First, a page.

The interest and depth of the Djinn story made me wish to re-read the more simple first four fairy stories and so 4 stars for this collection ( )
  baswood | Jun 18, 2022 |
Intellectual fairy tales, in Byatt’s characteristically lush language. The longest, eponymous tale is a modern-day fable, but even more enchanting for being so. ( )
  Charon07 | Jul 16, 2021 |
Lucid, poetical, mysterious, and appealing. The title story, a nest of stories and a meditation on the nature of story and on the roles of men and women in the world, is a marvel. Some of Byatt's images strike horror into my heart in a way no other writer's images can, and she can move my contrary heart to joy unlike any other writer, as well. The other stories are gemlike as well. I particularly liked "The Eldest Princess." ( )
  dmturner | Jun 29, 2020 |
Read 2017. ( )
  sasameyuki | May 8, 2020 |
If you like storytelling, if you enjoy Italo Calvino or Borges or Neil Gaiman, you will love this little book of tales. Each is a perfect little postmodern fairy-tale, charming, frightening or enlightening. The tone is illustrated nicely by the Tale of the Eldest Princess, who, realizing she is in a story and not liking the role she is playing ("I do not want to be the princess who fails and must be rescued" and she cries), decides, after much reflection and with the brusque encouragement of a dangerous guide, to leave the road and abandon the story and create her own. Along the way she sees sometimes an old woman walking behind her, or ahead of her on the path. Much later she learns that there is always an old woman ahead of you or behind you... and I'm sure she will someday be the old woman to another young woman who chooses to make her own path. ( )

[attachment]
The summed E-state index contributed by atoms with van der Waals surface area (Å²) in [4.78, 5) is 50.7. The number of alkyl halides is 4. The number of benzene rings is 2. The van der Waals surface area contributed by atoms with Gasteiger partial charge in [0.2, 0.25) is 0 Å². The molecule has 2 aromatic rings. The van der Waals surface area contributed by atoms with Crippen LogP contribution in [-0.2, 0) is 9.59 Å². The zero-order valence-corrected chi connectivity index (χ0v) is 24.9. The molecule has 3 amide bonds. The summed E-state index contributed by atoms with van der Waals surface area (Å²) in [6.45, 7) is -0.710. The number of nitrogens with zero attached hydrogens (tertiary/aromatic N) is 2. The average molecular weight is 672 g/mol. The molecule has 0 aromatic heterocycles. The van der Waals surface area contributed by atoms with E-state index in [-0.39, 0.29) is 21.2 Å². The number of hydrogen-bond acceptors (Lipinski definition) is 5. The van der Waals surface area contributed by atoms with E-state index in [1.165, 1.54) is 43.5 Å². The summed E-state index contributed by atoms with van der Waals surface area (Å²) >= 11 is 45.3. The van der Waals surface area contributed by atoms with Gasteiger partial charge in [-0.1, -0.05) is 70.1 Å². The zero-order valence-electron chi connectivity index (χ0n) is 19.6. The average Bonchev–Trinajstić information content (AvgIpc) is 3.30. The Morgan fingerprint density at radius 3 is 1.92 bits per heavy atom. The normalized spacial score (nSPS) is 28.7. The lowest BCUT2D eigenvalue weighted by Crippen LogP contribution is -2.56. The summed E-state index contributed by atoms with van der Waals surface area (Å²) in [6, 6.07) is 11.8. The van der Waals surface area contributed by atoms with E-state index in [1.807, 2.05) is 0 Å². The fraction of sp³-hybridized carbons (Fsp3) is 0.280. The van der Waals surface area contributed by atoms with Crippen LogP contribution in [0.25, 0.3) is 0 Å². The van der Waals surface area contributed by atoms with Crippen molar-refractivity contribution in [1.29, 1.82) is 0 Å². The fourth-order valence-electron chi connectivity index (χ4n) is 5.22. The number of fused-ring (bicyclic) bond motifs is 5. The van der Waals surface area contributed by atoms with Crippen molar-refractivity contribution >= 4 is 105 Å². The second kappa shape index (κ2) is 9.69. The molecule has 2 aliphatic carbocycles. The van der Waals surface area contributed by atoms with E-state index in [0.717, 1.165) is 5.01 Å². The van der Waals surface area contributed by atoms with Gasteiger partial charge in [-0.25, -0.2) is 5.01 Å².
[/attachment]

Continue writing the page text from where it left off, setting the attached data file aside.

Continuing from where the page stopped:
nillacat | Jul 29, 2019 |
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» Add other authors (5 possible)

Author nameRoleType of authorWork?Status